Interview with women’s fiction novelist Flavia Brunetti

(Cover artwork by Cinzia Bolognesi)
Novelist Flavia Brunetti joins me today. We’re
chatting about her new women’s fiction, All
the Way to Italy.
Born just
outside of Rome, Flavia Brunetti grew up bouncing back and forth between Italy
and California, eventually moving back to the Eternal City and confirming her
lifelong commitment to real gelato. Flavia holds a Master of Arts degree in
Government and Politics from St. John’s University and a Bachelor of Arts in
Political Science from John Cabot University. Today she travels the world
working for an international humanitarian organization and spends her free time
writing and wandering around her beloved Roma in constant search of bookstores
and the perfect espresso. You can find her city blog on Rome at and her portfolio of published writing at
Welcome, Flavia. Please tell us about
your current release.
This is an
airplane read in the best sense of the word (I hope), the kind of book that
goes down easily but says something—a travel tale for the new generations. I think
my favorite description of it is actually on the back cover: “This is the
powerful story of those in search of a balance between wanderlust and the
necessity to come home, a reminder that although we may be fragments, we are
never a lost cause.”
What inspired you to write this book?
I grew up
calling two places home—Rome, Italy, and a little town near San Francisco,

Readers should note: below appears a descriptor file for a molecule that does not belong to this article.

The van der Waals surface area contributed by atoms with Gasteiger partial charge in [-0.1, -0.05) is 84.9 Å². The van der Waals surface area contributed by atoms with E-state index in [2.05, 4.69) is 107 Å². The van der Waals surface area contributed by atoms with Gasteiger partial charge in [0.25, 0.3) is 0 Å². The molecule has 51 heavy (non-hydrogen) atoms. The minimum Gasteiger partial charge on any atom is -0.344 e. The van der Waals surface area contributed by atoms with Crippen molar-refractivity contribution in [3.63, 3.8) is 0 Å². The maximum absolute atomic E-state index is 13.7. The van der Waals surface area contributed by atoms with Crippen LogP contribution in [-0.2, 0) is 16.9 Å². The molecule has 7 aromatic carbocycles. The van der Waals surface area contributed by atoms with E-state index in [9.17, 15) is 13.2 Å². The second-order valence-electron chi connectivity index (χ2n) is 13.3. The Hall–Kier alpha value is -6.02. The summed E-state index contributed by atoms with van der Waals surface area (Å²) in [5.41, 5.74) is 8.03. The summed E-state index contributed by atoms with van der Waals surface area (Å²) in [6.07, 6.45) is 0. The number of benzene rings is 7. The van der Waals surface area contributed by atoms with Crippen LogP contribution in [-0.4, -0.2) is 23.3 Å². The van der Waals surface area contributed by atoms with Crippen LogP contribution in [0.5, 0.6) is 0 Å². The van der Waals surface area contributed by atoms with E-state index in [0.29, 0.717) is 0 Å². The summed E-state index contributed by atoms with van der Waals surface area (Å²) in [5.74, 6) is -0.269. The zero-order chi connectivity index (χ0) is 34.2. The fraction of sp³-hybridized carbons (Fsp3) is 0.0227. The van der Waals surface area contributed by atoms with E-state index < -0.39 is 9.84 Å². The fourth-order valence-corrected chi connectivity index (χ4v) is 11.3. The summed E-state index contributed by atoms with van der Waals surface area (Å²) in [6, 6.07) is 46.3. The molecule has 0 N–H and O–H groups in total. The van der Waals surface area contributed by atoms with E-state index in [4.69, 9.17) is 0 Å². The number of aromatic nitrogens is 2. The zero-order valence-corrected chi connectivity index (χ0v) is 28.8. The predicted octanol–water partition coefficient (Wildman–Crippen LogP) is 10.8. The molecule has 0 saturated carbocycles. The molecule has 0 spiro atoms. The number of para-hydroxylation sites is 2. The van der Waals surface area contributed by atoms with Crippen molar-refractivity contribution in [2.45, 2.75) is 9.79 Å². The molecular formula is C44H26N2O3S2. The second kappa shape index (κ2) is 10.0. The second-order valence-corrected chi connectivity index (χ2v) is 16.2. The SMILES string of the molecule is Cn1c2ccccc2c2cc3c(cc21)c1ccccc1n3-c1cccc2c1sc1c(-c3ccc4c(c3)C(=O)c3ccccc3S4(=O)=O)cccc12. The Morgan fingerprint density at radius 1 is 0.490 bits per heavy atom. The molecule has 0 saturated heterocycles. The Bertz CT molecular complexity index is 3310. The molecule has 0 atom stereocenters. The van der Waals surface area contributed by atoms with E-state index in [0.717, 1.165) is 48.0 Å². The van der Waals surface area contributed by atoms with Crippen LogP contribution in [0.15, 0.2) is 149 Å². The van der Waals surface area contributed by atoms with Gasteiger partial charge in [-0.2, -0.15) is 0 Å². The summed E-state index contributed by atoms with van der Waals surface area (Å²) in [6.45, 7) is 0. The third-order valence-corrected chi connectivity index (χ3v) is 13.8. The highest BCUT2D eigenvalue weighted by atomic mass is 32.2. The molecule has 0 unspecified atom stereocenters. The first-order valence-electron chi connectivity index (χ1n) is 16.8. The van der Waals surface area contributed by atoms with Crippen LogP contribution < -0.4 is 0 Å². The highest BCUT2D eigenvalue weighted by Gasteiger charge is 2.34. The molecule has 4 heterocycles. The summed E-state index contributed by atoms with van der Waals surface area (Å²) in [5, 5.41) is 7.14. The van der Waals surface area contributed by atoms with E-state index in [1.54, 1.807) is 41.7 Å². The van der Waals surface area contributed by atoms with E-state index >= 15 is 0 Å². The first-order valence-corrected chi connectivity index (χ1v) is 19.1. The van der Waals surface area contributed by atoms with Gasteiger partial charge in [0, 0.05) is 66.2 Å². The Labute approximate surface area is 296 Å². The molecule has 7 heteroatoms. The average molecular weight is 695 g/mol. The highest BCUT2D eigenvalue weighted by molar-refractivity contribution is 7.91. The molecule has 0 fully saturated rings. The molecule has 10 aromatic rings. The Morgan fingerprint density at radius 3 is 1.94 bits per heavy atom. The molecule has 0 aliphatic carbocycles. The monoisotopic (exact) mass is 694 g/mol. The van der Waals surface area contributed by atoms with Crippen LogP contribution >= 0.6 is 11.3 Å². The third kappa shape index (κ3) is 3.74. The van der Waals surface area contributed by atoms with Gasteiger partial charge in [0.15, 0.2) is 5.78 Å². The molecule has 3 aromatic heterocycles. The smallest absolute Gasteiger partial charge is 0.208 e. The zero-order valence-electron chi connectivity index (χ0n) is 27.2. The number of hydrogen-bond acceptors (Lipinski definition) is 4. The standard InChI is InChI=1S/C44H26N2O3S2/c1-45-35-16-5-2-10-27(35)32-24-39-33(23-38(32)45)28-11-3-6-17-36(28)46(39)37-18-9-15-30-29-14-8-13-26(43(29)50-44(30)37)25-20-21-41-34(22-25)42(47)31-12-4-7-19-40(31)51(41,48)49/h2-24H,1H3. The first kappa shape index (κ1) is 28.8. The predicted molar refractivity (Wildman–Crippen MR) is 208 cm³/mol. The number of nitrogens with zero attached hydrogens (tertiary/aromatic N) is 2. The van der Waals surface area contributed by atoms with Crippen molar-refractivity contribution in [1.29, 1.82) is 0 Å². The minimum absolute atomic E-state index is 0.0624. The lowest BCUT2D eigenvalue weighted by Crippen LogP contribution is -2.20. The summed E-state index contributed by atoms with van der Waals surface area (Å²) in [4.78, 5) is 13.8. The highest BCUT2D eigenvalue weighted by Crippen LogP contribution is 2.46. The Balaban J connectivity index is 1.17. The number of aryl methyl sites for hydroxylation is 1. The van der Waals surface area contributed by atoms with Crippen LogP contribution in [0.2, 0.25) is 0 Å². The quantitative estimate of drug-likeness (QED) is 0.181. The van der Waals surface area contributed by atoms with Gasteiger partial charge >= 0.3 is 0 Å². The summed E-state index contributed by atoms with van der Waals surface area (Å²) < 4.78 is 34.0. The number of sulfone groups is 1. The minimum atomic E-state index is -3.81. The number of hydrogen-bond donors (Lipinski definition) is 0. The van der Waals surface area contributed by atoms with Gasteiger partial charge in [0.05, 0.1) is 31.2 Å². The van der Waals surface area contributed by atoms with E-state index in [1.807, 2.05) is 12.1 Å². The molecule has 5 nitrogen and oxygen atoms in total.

California. This was both amazing and, at times, somewhat difficult. I grew up
loving traveling and spending a lot of time in airports, but the separation
from my family, and the pull of belonging to more than one place at the same
time, was a bit of a constant—and as I grew up and met other people who
wandered, I started to think more about the sense of belonging, the need to
feel home, how our cultures mold us but can also serve as roots for us to grow
into something both traditional and brand new. I wanted to write a book that a
fifteen-year-old girl could hold in her hands when she was faced with a big
change, that would help her to know that everything would work out for the
best, even if she wasn’t her own best friend yet, even if she felt like the
world, because of where she’s from or what she’s suffered, wasn’t on her side.
I wanted to write about the strength of memories but also the strength of
carving your own way, with an open heart and mind to absorb all the lessons
there are out there, gently. Maybe most importantly, I wanted to write about
kindness in a world climate that struggles with embracing different cultures.
Excerpt from All the Way to Italy:
“This is a
story for the third generations (the fourth, the fifth, the sixth generations),
for the not-so-lost generations, for the hybrids. For the people who feel more
at home in an airport than they wish they did, who yearn for one place to call
home but also always, inevitably, long for something they do not know, miss
places they have yet to behold, people they have yet to meet… For the ones that
see Rome everywhere they go—or Tunis, Paris, Dublin, Aleppo, London, San
Francisco, you name it, it’s yours. You bring your home with you.”